Students who are 18 years old or older are legally recognized as adults. As such, each student is responsible for his or her own accommodation requests and disability-related decisions. However, students are encouraged to have open communication with parents or other significant family members.
Students who have Special Accommodation needs during exams will have quizzes, tests, and exams proctored by faculty members whenever possible. Faculty members who are unable to meet this need should notify the Coordinator of Disability Services as soon as possible during the course of the semester.
If a student expresses concern that the faculty member is unable to meet their Special Accommodation needs in a given class and the faculty member and the student cannot resolve the issue, the faculty member should direct the student to complete a Written Notice of Failure of Accommodation to Meet a Need form and submit it to the Coordinator of Disability Services. This form should also be submitted by the student if a student and faculty member are unable to satisfactorily meet Special Accommodation needs and would like the student’s quizzes, tests, or exams proctored by Disability Services.
When a student or a faculty member requests that Disability Services proctor an exam, the Testing Procedures Policy must be followed. Disability Services will be unable to provide testing services if the procedures are disregarded. Each student is required to make his/her own arrangements for testing adjustments with the Coordinator of Disability Services at least 48 hours prior to the test time. The Test Information and Adjustment Forms must be given to the instructor at least 48 hours prior to the test time. The faculty member is to complete the form and send it, along with the test, to the Coordinator of Disability Services at least 24 hours prior to test time. Tests will remain in a securely locked cabinet until the time of the test.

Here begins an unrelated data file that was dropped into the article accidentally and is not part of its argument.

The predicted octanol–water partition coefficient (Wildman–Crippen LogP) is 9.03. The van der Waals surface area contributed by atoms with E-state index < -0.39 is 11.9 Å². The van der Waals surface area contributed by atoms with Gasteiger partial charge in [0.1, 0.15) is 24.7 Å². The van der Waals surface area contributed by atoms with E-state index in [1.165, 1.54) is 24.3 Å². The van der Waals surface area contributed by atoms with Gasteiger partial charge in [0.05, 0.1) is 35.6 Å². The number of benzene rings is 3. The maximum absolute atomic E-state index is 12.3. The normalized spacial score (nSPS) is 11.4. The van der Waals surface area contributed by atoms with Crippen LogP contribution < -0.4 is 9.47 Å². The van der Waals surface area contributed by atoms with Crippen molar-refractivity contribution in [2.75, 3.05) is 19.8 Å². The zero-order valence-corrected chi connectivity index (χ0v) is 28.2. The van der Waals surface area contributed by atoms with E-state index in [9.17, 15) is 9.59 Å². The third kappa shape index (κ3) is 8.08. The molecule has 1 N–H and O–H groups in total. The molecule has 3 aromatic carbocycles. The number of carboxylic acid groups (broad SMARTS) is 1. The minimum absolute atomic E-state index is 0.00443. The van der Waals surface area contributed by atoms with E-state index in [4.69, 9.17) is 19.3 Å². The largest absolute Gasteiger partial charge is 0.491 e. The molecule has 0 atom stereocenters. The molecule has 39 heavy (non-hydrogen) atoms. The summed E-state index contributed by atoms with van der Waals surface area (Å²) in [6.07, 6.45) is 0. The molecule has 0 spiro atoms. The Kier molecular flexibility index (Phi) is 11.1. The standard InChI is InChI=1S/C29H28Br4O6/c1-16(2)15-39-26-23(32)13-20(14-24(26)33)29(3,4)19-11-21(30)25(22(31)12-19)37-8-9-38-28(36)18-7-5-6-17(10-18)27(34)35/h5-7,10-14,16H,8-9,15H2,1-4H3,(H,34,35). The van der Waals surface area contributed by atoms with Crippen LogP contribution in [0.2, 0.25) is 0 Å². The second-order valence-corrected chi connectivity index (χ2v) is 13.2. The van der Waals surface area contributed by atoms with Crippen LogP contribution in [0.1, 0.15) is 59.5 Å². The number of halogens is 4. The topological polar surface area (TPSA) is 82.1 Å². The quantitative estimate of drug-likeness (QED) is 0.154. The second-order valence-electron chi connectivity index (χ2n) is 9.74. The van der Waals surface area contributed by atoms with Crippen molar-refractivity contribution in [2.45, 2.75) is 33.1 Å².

- Tests will be proctored by Disability Services in a quiet, climate controlled room when a faculty member is unable to meet a student’s accommodation needs. At the beginning of each semester, students will be asked to sign an Accommodation Acknowledgement and Acceptance Form that the testing rooms identified by Disability Services that semester meet their needs.
- A proctor will be provided for each test. Students taking the tests will not be granted any more time than that determined to be appropriate prior to the test. Students will be expected to comply with the Testing Room Policy on Personal Belongings at all times during the course of the quiz or test.
Proctors will complete a Testing Report during each exam and will submit this along with the exam and the answer sheet to the Coordinator of Disability Services.